Agriculture & Natural Resources
RESTRICTED PUBLIC ACCESS TO GORDON COUNTY BUILDINGS
March 18, 2020
As Gordon County Officials continue to monitor the evolving situation surrounding the Coronavirus (COVID-19), we believe that it is in the best interest of our employees and the public to implement the following action.
Effective Wednesday, March 18, 2020, as a precaution, and to limit exposure from person to person contact, Gordon County Government will restrict public access to public County buildings and facilities. Gordon County will continue to provide services and encourages the use of online services at gordoncounty.org.
All County employees will be required to report daily as normal. As this situation continues to develop, adjustments may be made, if necessary, to facilitate the delivery of services.
Residents needing to conduct business with a County department, after an attempt to use online services, should contact that department by phone or email. Contact information for County departments is available on Gordon County’s website: www.gordoncounty.org.
This action will remain in place for at least the next 14 days and may be extended as necessary.
Again, we urge all residents to remain calm and follow the advice and recommendations of public health professionals which includes:
- Washing your hands regularly with soap for at least 20 seconds
- Avoiding touching eyes, nose or mouth with unwashed hands
- Staying home when you are sick
- Avoiding close contact with people who are sick
- Cleaning/Disinfecting frequently touched objects and surfaces
- Calling your healthcare provider if you experience any flu-like symptoms
Asian Giant Hornet
The Asian giant hornet, Vespa mandarinia, is native to East Asia, South Asia, Mainland Southeast Asia, parts of the Russian Far East. Outside its native range, it has been detected in Washington and British Columbia (Canada). It has not been found in any US state other than Washington (May 2020).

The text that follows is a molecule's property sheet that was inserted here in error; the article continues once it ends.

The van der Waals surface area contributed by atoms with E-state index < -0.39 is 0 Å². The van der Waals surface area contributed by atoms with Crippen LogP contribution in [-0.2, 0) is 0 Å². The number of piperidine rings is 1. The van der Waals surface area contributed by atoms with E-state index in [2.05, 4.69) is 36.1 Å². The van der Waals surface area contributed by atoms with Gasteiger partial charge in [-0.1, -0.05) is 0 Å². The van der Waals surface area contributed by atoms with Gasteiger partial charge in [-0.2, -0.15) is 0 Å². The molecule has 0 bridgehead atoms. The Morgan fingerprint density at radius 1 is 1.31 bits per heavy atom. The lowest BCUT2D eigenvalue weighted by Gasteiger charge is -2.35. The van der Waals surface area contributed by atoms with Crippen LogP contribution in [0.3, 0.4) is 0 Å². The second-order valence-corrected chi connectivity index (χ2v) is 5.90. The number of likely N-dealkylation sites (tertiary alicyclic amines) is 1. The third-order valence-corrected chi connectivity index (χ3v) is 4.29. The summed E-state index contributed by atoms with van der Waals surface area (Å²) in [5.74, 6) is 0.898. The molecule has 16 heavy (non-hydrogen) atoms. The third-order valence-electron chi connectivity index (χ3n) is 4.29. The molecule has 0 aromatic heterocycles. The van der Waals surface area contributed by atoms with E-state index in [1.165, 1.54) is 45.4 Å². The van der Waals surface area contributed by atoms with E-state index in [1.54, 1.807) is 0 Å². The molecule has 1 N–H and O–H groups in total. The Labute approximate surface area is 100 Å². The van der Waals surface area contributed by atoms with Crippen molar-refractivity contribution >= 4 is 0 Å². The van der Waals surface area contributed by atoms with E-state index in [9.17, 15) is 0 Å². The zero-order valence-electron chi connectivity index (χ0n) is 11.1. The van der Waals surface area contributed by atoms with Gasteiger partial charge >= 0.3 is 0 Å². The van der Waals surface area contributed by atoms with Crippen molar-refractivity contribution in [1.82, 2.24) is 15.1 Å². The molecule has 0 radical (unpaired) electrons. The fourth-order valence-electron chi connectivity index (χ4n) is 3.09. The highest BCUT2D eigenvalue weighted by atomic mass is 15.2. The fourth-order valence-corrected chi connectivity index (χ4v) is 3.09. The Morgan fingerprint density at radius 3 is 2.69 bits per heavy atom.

A flurry of recent press coverage has created a surge of interest in the Asian giant hornet, Vespa mandarinia. However, it was discovered and verified last year, first in Vancouver, Canada, and then in the northwest corner of Washington state, in December 2019. But to date, this invasive insect is not present in the state of Georgia.
The Asian giant hornet is a “true” hornet and the world’s largest, ranging in size from 1.5 to slightly over 2 inches long (38-50mm). The stinger is nearly ¼-inch from being stung by these hornets. The long and stings are extremely painful. Each year in Japan, 30-50 people die from being stung by these hornets. The venom is not the most lethal among bees and wasps, but due to the insect’s large size, the dose is more than any other stinging insect Americans typically encounter. Human sting deaths are biased toward individuals who are prone toanaphylactic reactions or to individuals who receive large numbers of stings. One or a few stings from a Asian giant hornet should not be life-threatening to an average individual.
The Asian giant hornet is not necessarily aggressive towards humans, livestock or pets but will sting if provoked. However, this giant killer can inflict a devastating blow to honey bee colonies, with several hornets annihilating 30,000 bees within a few hours. There are three phases to an Asian giant hornet attacking a honey bee colony. The first is the hunting phase where individual hornets will capture bees at the entrance of the colony, cut off their heads, and form a “meat ball” from the thorax. They then return to their nest to feed their young this protein-rich meal.
The second phase is the slaughter phase. Hornets will mark a particular colony with a pheromone to alert their sisters of the imminent attack. Then numerous hornets will descend upon the colony, killing all of the workers by ripping their heads off, and dumping their bodies onto the ground below. Once the colony is void of bees, the hornets behave as if this hive is now their own, becoming extremely aggressive to anyone or anything coming near.